If you've ever spent time doing volunteer work, chances are that you've run into unpleasant and negative people. We all have our off days, and an occasional bit of ill humor is something to overlook. But some people are so divisive and petulant that they repel other volunteers and thereby oppose the organization's goals. Sometimes you can help correct a problem, but other times you may have to ask someone to leave.
Reasons for Negativity
You might wonder why people who seem so unhappy in doing volunteer work would put their time into it. They might actually believe in the espoused cause and simply be blind to the results of their behavior. Unfortunately, there are also people who are genuinely negative. They might enjoy the opportunity to feel put upon, see volunteering as a way to undertake a personal interest in an overly aggressive way, or could even be predatory and see the group as easy pickings.
Handling Negative Behavior
You must handle the two types of people differently. In either case, you want to defer to paid staff or to those in official positions in the organization if possible, as they will have the responsibility for any fallout. If you must be the one to take action, first consider if the behavior is an honest lack of understanding. Then you must work, in as nonconfrontational a way as possible, to help the person see his or her effect. This is where coaching comes into play, as it would in any leadership position. It will take a bit more finesse because, unlike holding a position in a corporation, you cannot simply tell volunteers that they must cooperate with the process. Be sensitive because this is a harder conversation for the recipient than the deliverer. Work to get buy-in from the person all through the process.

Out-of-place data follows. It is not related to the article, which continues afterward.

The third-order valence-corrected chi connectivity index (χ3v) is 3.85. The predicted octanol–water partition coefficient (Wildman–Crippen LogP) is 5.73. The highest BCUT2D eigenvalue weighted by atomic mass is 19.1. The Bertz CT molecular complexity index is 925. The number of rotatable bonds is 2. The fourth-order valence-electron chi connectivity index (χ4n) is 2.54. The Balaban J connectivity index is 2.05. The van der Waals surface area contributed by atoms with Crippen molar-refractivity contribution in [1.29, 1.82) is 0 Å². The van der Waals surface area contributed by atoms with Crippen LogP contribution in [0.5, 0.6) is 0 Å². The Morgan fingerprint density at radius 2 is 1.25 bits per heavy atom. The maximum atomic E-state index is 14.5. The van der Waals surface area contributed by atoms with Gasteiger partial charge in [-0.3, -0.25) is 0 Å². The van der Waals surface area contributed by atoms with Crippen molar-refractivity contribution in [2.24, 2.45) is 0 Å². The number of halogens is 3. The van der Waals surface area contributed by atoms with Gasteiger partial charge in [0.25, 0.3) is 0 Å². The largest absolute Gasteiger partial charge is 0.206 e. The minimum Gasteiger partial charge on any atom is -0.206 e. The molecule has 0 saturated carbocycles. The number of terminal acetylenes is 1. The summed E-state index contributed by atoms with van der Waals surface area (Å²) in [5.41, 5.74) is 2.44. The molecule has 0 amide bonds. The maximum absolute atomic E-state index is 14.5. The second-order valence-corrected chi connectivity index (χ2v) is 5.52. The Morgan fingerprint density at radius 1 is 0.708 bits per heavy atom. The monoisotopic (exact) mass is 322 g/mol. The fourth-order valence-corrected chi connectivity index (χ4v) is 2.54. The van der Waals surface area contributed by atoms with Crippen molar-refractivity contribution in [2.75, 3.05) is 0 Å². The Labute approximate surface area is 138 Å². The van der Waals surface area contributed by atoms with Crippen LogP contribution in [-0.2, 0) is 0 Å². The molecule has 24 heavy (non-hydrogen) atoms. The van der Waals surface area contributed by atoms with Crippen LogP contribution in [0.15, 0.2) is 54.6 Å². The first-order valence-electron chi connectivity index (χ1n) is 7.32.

When People Must Leave
Should the person display behavior that is extremely disruptive or even illegal or if there have been previous conversations about changing behavior, then the only choice for the good of the organization might be for the person to go. The organization should have a process for this, and you must follow it down to the last letter. There will likely be several warnings, all documented.
At the end, you personally might have to fire the volunteer. You must rid yourself of anger and never fire someone with even a hint of vengeance. The meeting must happen in a private setting, preferably with a third person of the same gender as the volunteer. Know that the reaction is likely to be unpleasant. State the reasons, and give the person a copy of the meeting's purpose in writing. Don't make personal comments, and get any organization property, including keys and identification. Above all, remain calm. If the volunteer has friends in the organization, go to them immediately afterward to say that the person is no longer volunteering, although without providing any personal details. Do not agree to provide a letter of recommendation to the person.